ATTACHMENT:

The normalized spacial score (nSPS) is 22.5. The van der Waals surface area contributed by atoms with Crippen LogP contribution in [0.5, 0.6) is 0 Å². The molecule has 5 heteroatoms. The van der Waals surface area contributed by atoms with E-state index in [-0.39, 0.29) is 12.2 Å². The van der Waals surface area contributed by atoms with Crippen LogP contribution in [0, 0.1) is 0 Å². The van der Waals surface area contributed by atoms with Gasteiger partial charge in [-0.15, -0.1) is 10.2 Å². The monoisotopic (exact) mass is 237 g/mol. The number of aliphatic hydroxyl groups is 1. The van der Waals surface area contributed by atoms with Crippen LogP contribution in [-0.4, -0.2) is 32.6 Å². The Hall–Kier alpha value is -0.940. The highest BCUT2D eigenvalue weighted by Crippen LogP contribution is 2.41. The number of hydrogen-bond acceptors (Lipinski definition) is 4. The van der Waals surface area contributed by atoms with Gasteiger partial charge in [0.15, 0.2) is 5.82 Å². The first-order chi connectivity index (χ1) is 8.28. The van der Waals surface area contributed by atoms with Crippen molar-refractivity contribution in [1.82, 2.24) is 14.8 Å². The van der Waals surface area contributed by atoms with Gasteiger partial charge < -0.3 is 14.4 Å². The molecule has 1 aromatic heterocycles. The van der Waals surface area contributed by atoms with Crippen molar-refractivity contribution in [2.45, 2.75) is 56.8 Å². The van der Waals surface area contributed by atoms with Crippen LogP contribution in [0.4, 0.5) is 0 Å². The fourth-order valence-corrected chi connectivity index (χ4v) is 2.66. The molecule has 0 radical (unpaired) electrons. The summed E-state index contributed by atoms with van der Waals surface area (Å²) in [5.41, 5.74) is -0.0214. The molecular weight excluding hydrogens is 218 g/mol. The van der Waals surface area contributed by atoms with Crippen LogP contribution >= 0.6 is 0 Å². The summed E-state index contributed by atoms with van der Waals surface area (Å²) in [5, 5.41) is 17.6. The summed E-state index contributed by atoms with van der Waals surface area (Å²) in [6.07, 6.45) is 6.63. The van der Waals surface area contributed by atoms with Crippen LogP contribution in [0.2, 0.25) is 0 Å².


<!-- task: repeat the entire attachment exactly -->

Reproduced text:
The normalized spacial score (nSPS) is 22.5. The van der Waals surface area contributed by atoms with Crippen LogP contribution in [0.5, 0.6) is 0 Å². The molecule has 5 heteroatoms. The van der Waals surface area contributed by atoms with E-state index in [-0.39, 0.29) is 12.2 Å². The van der Waals surface area contributed by atoms with Crippen LogP contribution in [0, 0.1) is 0 Å². The van der Waals surface area contributed by atoms with Gasteiger partial charge in [-0.15, -0.1) is 10.2 Å². The monoisotopic (exact) mass is 237 g/mol. The number of aliphatic hydroxyl groups is 1. The van der Waals surface area contributed by atoms with Crippen LogP contribution in [-0.4, -0.2) is 32.6 Å². The Hall–Kier alpha value is -0.940. The highest BCUT2D eigenvalue weighted by Crippen LogP contribution is 2.41. The number of hydrogen-bond acceptors (Lipinski definition) is 4. The van der Waals surface area contributed by atoms with Gasteiger partial charge in [0.15, 0.2) is 5.82 Å². The first-order chi connectivity index (χ1) is 8.28. The van der Waals surface area contributed by atoms with Crippen molar-refractivity contribution in [1.82, 2.24) is 14.8 Å². The van der Waals surface area contributed by atoms with Gasteiger partial charge < -0.3 is 14.4 Å². The molecule has 1 aromatic heterocycles. The van der Waals surface area contributed by atoms with Crippen molar-refractivity contribution in [2.45, 2.75) is 56.8 Å². The van der Waals surface area contributed by atoms with Crippen LogP contribution in [0.4, 0.5) is 0 Å². The fourth-order valence-corrected chi connectivity index (χ4v) is 2.66. The molecule has 0 radical (unpaired) electrons. The summed E-state index contributed by atoms with van der Waals surface area (Å²) in [5.41, 5.74) is -0.0214. The molecular weight excluding hydrogens is 218 g/mol. The van der Waals surface area contributed by atoms with Crippen LogP contribution >= 0.6 is 0 Å². The summed E-state index contributed by atoms with van der Waals surface area (Å²) in [5, 5.41) is 17.6. The summed E-state index contributed by atoms with van der Waals surface area (Å²) in [6.07, 6.45) is 6.63. The van der Waals surface area contributed by atoms with Crippen LogP contribution in [0.2, 0.25) is 0 Å².